by Tony Novak, CPA, MBA, MT
Beginning April 1, 2014, unless covered by an exemption described below, U.S. taxpayers are subject to a tax penalty imposed by Section 500A of the Patient Protection and Affordable Care Act of 2010 unless covered by a specific type of health insurance coverage that contains provision known as minimum essential coverage for themselves and all dependents. Failure to maintain minimum essential coverage trigger a shared responsibility payment, also known as a tax penalty that is calculated on a monthly basis.
It is the requirement to maintain coverage or pay a penalty that has generally come to be called the "individual mandate." The penalty is called a "shared responsibility payment".
The maximum amount of the penalty is the lesser of: (i) the greater of a flat dollar amount ($95 individual or $285 maximum per household) or a percentage of your household income above a threshold (1% above $12,000 for a single taxpayer in 2014), or (ii) the national average premium for the lowest-level plan providing minimum essential coverage. In 2014 the flat dollar amount of the penalty is $95 for individuals and $285 for households. Most individuals who fail to maintain coverage will pay this amount.
The shared responsibility payment is due when you file your federal income tax return. This means that the first penalties will be due April 15, 2015. Joint Liability Married individuals who file a joint return for a tax year are jointly liable for any shared responsibility payment.
IRS is not permitted to levy or file a notice of lien with respect to any property of a taxpayer by reason of any failure to pay the shared responsibility payment. The IRS may offset any liability for the shared responsibility payment against any overpayment due the taxpayer. If a taxpayer on whom the penalty is imposed is owed a tax refund, the IRS is allowed to reduce the amount of the refund it pays to the taxpayer by the amount of the penalty. But since the IRS isn't allowed to go after the penalty using the collection methods that are otherwise authorized for the collection of taxes, offsetting refunds and credits may be the only practical way for it to collect the penalty.
Now, you can satisfy the minimum essential coverage standard (and not be subject to a penalty) if you and your dependents are enrolled in a qualified health plan offered by: 1) an Exchange, 2) a qualified employer-sponsored plan (including a government plan), 3) a government plan, such Medicare, Medicaid or CHIP (Children's Health Insurance Program), 4) or any other health coverage plan recognized as affording minimum essential coverage. Minimum essential coverage does not include workers compensation insurance, disability insurance, dental or vision benefits, long-term care benefits, Medigap or Medicare Supplement insurance.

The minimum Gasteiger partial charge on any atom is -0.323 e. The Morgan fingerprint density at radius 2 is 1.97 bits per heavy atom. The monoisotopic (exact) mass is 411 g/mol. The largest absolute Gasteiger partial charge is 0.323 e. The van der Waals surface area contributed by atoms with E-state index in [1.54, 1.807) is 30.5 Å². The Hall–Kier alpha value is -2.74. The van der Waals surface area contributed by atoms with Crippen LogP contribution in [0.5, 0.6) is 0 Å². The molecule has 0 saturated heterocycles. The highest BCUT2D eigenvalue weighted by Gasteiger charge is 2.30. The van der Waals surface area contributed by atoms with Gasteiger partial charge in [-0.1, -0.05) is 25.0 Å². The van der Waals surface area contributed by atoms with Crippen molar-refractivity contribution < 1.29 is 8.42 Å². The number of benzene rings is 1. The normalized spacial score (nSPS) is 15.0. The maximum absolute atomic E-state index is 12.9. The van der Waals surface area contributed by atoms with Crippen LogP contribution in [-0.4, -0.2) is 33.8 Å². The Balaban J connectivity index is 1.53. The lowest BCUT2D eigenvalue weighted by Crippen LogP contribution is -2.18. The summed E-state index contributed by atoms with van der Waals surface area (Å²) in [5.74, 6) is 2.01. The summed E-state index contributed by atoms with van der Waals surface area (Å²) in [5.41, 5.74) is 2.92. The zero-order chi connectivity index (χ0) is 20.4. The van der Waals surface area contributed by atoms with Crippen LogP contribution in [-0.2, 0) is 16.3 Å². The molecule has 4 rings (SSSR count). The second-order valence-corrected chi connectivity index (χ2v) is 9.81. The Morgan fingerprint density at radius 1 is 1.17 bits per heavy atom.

If you are an exempt individual, such as a non-U.S. citizen, incarcerated individual, member of certain religious sects or health care sharing ministries or a member of an Indian tribe you will not be subject to the individual mandate. More information is available IRS Notice 2013-42. The exemption is not affected by any supplemental employer-provided health plan that is not a minimal essential coverage or any supplemental insurance that may cover the individual.
Low income taxpayers for whom basic coverage is unaffordable are not required to maintain minimum essential coverage. These individuals may qualify for subsidized coverage or may purchase mini-med policies that have lower deductibles and cover minimal common medical expenses.
Taxpayers who qualify under a hardship exemption are not required to maintain minimum essential coverage. If subsidized coverage is not available, individuals may purchase a mini-med policy that has lower deductibles and covers minimal common medical expenses.
The hardship exemption also includes all individuals whose medical insurance was cancelled for 2014 because it did not meet the minimum requirements of the new law.
An individual who fails to maintain the minimum essential coverage for a period of less than three consecutive months will not be subject to the penalty. This exemption from penalties applies whether the individual is covered by temporary short term medical insurance or no coverage at all.